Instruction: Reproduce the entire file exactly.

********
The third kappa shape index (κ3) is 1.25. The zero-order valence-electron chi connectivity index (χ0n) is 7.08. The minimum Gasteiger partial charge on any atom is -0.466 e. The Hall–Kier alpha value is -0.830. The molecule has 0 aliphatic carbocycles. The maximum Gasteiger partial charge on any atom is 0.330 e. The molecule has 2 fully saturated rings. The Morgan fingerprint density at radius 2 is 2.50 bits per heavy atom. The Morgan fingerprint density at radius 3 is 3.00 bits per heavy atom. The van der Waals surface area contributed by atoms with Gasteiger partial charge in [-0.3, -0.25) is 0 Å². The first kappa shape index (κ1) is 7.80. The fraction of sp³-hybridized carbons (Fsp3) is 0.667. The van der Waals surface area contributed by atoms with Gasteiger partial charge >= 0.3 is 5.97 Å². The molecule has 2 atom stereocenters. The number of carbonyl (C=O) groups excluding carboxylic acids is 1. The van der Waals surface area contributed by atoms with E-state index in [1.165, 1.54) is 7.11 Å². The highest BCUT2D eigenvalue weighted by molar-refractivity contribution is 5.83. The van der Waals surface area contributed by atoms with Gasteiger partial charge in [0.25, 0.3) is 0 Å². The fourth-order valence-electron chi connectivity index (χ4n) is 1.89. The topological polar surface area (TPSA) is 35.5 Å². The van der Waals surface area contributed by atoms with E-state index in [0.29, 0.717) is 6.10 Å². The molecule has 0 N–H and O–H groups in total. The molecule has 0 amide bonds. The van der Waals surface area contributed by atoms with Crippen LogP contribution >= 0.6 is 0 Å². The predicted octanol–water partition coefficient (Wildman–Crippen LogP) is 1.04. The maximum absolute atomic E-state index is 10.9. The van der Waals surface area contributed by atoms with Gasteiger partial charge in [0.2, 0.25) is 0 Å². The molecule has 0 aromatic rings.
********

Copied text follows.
The third kappa shape index (κ3) is 1.25. The zero-order valence-electron chi connectivity index (χ0n) is 7.08. The minimum Gasteiger partial charge on any atom is -0.466 e. The Hall–Kier alpha value is -0.830. The molecule has 0 aliphatic carbocycles. The maximum Gasteiger partial charge on any atom is 0.330 e. The molecule has 2 fully saturated rings. The Morgan fingerprint density at radius 2 is 2.50 bits per heavy atom. The Morgan fingerprint density at radius 3 is 3.00 bits per heavy atom. The van der Waals surface area contributed by atoms with Gasteiger partial charge in [-0.3, -0.25) is 0 Å². The first kappa shape index (κ1) is 7.80. The fraction of sp³-hybridized carbons (Fsp3) is 0.667. The van der Waals surface area contributed by atoms with Gasteiger partial charge >= 0.3 is 5.97 Å². The molecule has 2 atom stereocenters. The number of carbonyl (C=O) groups excluding carboxylic acids is 1. The van der Waals surface area contributed by atoms with E-state index in [1.165, 1.54) is 7.11 Å². The highest BCUT2D eigenvalue weighted by molar-refractivity contribution is 5.83. The van der Waals surface area contributed by atoms with Gasteiger partial charge in [0.25, 0.3) is 0 Å². The fourth-order valence-electron chi connectivity index (χ4n) is 1.89. The topological polar surface area (TPSA) is 35.5 Å². The van der Waals surface area contributed by atoms with E-state index in [0.29, 0.717) is 6.10 Å². The molecule has 0 N–H and O–H groups in total. The molecule has 0 amide bonds. The van der Waals surface area contributed by atoms with Crippen LogP contribution >= 0.6 is 0 Å². The predicted octanol–water partition coefficient (Wildman–Crippen LogP) is 1.04. The maximum absolute atomic E-state index is 10.9. The van der Waals surface area contributed by atoms with Gasteiger partial charge in [0.2, 0.25) is 0 Å². The molecule has 0 aromatic rings.